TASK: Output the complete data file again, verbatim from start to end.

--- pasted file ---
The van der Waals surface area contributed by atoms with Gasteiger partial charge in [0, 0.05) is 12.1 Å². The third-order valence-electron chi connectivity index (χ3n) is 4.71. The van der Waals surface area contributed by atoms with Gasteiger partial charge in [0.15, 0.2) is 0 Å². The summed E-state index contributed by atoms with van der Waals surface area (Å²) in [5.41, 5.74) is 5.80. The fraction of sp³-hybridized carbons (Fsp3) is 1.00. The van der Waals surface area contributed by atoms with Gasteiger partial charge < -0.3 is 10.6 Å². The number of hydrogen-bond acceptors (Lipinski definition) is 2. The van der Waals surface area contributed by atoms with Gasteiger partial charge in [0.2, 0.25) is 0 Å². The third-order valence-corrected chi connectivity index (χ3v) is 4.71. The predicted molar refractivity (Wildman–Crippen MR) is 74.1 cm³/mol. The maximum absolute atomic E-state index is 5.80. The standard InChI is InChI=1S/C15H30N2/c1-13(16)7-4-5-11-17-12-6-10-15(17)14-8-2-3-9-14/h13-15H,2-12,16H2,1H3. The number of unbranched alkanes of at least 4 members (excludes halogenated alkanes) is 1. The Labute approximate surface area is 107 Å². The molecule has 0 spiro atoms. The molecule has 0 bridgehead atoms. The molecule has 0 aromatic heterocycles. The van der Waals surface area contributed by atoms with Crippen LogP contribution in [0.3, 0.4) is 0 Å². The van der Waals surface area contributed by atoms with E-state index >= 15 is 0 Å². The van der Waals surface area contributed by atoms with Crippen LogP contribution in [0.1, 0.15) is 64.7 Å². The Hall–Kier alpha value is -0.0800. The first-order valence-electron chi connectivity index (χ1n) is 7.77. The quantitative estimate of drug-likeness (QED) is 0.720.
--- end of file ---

The van der Waals surface area contributed by atoms with Gasteiger partial charge in [0, 0.05) is 12.1 Å². The third-order valence-electron chi connectivity index (χ3n) is 4.71. The van der Waals surface area contributed by atoms with Gasteiger partial charge in [0.15, 0.2) is 0 Å². The summed E-state index contributed by atoms with van der Waals surface area (Å²) in [5.41, 5.74) is 5.80. The fraction of sp³-hybridized carbons (Fsp3) is 1.00. The van der Waals surface area contributed by atoms with Gasteiger partial charge < -0.3 is 10.6 Å². The number of hydrogen-bond acceptors (Lipinski definition) is 2. The van der Waals surface area contributed by atoms with Gasteiger partial charge in [0.2, 0.25) is 0 Å². The third-order valence-corrected chi connectivity index (χ3v) is 4.71. The predicted molar refractivity (Wildman–Crippen MR) is 74.1 cm³/mol. The maximum absolute atomic E-state index is 5.80. The standard InChI is InChI=1S/C15H30N2/c1-13(16)7-4-5-11-17-12-6-10-15(17)14-8-2-3-9-14/h13-15H,2-12,16H2,1H3. The number of unbranched alkanes of at least 4 members (excludes halogenated alkanes) is 1. The Labute approximate surface area is 107 Å². The molecule has 0 spiro atoms. The molecule has 0 bridgehead atoms. The molecule has 0 aromatic heterocycles. The van der Waals surface area contributed by atoms with Crippen LogP contribution in [0.3, 0.4) is 0 Å². The van der Waals surface area contributed by atoms with E-state index >= 15 is 0 Å². The van der Waals surface area contributed by atoms with Crippen LogP contribution in [0.1, 0.15) is 64.7 Å². The Hall–Kier alpha value is -0.0800. The first-order valence-electron chi connectivity index (χ1n) is 7.77. The quantitative estimate of drug-likeness (QED) is 0.720.